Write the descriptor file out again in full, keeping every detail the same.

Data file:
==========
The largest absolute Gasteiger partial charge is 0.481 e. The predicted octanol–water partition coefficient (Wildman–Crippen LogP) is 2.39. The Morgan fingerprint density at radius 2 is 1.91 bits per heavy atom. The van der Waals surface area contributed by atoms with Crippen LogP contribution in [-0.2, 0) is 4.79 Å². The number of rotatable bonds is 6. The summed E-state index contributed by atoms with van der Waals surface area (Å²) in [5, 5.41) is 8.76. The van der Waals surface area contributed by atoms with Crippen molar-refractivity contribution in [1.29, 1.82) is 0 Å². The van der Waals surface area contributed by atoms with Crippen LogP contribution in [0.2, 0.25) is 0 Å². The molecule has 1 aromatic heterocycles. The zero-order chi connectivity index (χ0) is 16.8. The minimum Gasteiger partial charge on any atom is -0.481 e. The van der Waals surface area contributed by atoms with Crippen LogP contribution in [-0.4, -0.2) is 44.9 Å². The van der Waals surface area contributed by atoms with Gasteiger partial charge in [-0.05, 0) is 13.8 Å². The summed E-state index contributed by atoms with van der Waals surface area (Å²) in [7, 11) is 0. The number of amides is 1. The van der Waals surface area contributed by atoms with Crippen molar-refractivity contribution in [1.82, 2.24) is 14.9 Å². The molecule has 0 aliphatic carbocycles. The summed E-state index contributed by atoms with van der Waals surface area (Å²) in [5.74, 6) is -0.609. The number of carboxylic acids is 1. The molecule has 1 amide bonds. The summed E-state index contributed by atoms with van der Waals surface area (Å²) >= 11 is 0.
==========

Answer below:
The largest absolute Gasteiger partial charge is 0.481 e. The predicted octanol–water partition coefficient (Wildman–Crippen LogP) is 2.39. The Morgan fingerprint density at radius 2 is 1.91 bits per heavy atom. The van der Waals surface area contributed by atoms with Crippen LogP contribution in [-0.2, 0) is 4.79 Å². The number of rotatable bonds is 6. The summed E-state index contributed by atoms with van der Waals surface area (Å²) in [5, 5.41) is 8.76. The van der Waals surface area contributed by atoms with Crippen molar-refractivity contribution in [1.29, 1.82) is 0 Å². The van der Waals surface area contributed by atoms with Crippen LogP contribution in [0.2, 0.25) is 0 Å². The molecule has 1 aromatic heterocycles. The zero-order chi connectivity index (χ0) is 16.8. The minimum Gasteiger partial charge on any atom is -0.481 e. The van der Waals surface area contributed by atoms with Crippen LogP contribution in [-0.4, -0.2) is 44.9 Å². The van der Waals surface area contributed by atoms with Gasteiger partial charge in [-0.05, 0) is 13.8 Å². The summed E-state index contributed by atoms with van der Waals surface area (Å²) in [7, 11) is 0. The number of amides is 1. The van der Waals surface area contributed by atoms with Crippen molar-refractivity contribution in [1.82, 2.24) is 14.9 Å². The molecule has 0 aliphatic carbocycles. The summed E-state index contributed by atoms with van der Waals surface area (Å²) in [5.74, 6) is -0.609. The number of carboxylic acids is 1. The molecule has 1 amide bonds. The summed E-state index contributed by atoms with van der Waals surface area (Å²) >= 11 is 0.